I would be very wary of any elderly Bechstein unless it's been expertly restored with a new wrestplank. The wrestplank design of these old models is flawed, with a concentration of pins around the frame break (the bit separating the covered strings and the steels) and a parallel arrangement in the bass. This means that the wood of the wrestplank has more drillings than the grain can support, and cracking leading to bad tuning stability can occur. I reckon a good 30 to 40% of unrestored ones have detectable wrestplank problems. In this respect, the oblique strung versions are ever so slightly more hardy, but they are exceptionally tall and ungainly with a thin tone. In general, Bechstein build quality was nothing special and Blüthners are streets ahead in this respect, but again have their problems. If you want a Bechstein, the large-ish Model 8 is the king, and the smaller Model IV (often un-labelled) and the Model 9 can also be nice. The Model IV was copied (either under licence or as a direct crib) by Rogers in London and their version is better built and will always be cheaper, but they're staggeringly rare, and have no kudos. If the badge on the front isn't important, top English make from the pre-war era can often outperform these German instruments, so look out for a good Chappell, Challen or Rogers in any case.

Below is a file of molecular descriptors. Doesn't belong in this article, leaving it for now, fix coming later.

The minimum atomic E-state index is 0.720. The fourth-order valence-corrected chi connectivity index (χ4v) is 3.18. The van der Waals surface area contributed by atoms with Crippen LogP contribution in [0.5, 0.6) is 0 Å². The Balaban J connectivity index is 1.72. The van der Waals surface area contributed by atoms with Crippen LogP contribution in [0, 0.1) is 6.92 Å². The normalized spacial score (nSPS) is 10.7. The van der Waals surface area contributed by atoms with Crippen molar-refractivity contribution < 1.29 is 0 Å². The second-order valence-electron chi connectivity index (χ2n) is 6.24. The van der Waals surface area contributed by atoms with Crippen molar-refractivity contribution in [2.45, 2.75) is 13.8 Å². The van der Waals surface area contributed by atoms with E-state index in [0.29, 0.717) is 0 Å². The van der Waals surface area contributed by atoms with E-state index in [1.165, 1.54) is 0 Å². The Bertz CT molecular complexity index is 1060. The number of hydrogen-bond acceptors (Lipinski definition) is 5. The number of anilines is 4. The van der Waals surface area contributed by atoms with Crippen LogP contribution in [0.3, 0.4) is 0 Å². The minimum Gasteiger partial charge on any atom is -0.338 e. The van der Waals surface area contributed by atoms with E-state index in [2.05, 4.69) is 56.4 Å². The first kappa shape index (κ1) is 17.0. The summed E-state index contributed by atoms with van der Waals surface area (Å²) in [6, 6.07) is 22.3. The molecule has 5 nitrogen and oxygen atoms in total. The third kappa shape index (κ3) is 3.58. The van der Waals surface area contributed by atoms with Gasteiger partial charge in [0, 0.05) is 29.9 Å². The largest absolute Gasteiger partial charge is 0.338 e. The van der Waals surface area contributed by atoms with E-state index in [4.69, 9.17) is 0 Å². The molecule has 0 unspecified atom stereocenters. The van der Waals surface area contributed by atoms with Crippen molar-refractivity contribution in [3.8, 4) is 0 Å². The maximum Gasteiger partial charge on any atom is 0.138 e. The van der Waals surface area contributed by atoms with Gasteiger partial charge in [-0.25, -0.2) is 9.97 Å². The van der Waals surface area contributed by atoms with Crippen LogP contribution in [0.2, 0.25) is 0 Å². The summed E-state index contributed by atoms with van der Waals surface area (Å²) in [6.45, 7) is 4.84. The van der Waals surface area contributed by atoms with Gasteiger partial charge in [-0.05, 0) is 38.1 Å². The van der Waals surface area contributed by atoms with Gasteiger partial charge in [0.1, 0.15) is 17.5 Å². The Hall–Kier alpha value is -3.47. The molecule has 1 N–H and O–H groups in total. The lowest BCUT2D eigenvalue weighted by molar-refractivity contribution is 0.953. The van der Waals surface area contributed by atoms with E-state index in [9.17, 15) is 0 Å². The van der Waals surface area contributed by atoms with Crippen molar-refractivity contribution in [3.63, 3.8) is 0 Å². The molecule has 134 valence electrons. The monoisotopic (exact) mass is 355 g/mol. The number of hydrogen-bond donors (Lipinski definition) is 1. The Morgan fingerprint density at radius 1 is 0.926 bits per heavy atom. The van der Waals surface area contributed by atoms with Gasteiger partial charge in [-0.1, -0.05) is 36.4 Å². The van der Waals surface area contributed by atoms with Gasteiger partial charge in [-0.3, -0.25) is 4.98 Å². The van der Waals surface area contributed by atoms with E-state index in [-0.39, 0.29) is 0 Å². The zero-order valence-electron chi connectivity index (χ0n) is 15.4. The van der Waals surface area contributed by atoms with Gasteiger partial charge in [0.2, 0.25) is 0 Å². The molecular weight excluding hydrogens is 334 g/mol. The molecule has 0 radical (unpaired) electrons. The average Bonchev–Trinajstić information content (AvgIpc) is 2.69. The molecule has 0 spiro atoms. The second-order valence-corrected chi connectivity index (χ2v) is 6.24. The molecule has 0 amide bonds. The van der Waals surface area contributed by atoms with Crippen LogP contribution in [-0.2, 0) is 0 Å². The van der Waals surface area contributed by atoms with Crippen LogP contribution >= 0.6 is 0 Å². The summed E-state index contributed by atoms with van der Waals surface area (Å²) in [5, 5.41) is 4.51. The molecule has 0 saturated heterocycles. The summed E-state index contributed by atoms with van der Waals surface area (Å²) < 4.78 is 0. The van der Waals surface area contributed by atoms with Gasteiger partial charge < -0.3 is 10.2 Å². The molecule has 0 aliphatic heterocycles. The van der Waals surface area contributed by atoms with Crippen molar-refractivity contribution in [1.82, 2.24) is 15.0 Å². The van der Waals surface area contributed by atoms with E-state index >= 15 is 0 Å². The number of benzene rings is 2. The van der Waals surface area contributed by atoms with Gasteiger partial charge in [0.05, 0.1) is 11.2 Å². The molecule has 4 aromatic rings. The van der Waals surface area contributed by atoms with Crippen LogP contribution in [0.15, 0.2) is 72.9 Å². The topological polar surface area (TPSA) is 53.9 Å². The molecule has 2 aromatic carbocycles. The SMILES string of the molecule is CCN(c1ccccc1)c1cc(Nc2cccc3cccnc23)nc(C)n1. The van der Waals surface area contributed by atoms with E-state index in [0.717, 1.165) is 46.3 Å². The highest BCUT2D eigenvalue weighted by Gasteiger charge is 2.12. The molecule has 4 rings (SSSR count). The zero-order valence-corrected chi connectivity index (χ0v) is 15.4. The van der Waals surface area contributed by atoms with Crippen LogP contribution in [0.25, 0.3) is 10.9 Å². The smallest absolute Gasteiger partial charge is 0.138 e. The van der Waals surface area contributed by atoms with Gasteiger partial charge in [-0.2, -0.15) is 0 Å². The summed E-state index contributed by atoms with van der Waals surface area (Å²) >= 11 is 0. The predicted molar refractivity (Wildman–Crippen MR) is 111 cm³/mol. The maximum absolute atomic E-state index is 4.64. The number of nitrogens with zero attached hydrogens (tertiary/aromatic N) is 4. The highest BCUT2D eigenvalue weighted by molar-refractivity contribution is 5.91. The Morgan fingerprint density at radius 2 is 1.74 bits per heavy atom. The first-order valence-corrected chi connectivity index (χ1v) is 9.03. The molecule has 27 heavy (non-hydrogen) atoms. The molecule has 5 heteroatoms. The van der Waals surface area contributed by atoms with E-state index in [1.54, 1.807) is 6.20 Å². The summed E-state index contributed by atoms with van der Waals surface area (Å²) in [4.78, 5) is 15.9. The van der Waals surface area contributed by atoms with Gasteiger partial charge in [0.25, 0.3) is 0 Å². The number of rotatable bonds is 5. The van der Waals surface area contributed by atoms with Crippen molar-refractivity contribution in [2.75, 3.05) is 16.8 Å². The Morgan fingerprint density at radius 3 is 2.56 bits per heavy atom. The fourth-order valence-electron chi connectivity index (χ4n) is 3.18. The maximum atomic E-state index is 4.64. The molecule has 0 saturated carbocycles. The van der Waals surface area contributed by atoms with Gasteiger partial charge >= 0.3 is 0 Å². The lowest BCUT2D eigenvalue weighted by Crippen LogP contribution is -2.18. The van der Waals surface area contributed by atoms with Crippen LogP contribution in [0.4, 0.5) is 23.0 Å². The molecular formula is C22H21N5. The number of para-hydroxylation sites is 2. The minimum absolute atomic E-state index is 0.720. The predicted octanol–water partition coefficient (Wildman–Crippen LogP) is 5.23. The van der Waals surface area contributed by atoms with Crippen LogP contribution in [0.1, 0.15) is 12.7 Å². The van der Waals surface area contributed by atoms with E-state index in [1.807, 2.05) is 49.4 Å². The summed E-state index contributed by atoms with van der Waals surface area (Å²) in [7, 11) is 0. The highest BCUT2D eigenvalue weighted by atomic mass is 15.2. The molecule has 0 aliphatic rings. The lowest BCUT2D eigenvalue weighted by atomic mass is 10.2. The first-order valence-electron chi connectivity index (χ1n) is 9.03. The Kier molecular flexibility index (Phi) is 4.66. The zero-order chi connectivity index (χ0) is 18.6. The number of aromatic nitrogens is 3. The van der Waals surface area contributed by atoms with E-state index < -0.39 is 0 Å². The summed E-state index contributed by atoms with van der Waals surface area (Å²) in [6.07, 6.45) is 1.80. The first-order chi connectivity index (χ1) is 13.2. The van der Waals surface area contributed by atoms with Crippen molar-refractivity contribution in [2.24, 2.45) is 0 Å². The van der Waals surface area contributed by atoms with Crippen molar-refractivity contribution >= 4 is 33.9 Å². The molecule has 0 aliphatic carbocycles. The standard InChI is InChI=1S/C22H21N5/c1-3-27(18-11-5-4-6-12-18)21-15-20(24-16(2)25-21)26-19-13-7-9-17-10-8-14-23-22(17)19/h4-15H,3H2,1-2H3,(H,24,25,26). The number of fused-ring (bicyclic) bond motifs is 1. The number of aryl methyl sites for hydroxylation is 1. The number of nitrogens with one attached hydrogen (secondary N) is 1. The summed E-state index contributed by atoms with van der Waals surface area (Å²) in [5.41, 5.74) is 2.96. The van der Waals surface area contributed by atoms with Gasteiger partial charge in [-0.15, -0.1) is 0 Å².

Also extend your search to other makes and look at a few modern pianos. There has been progress in piano technology over the last seventy years you know!
PG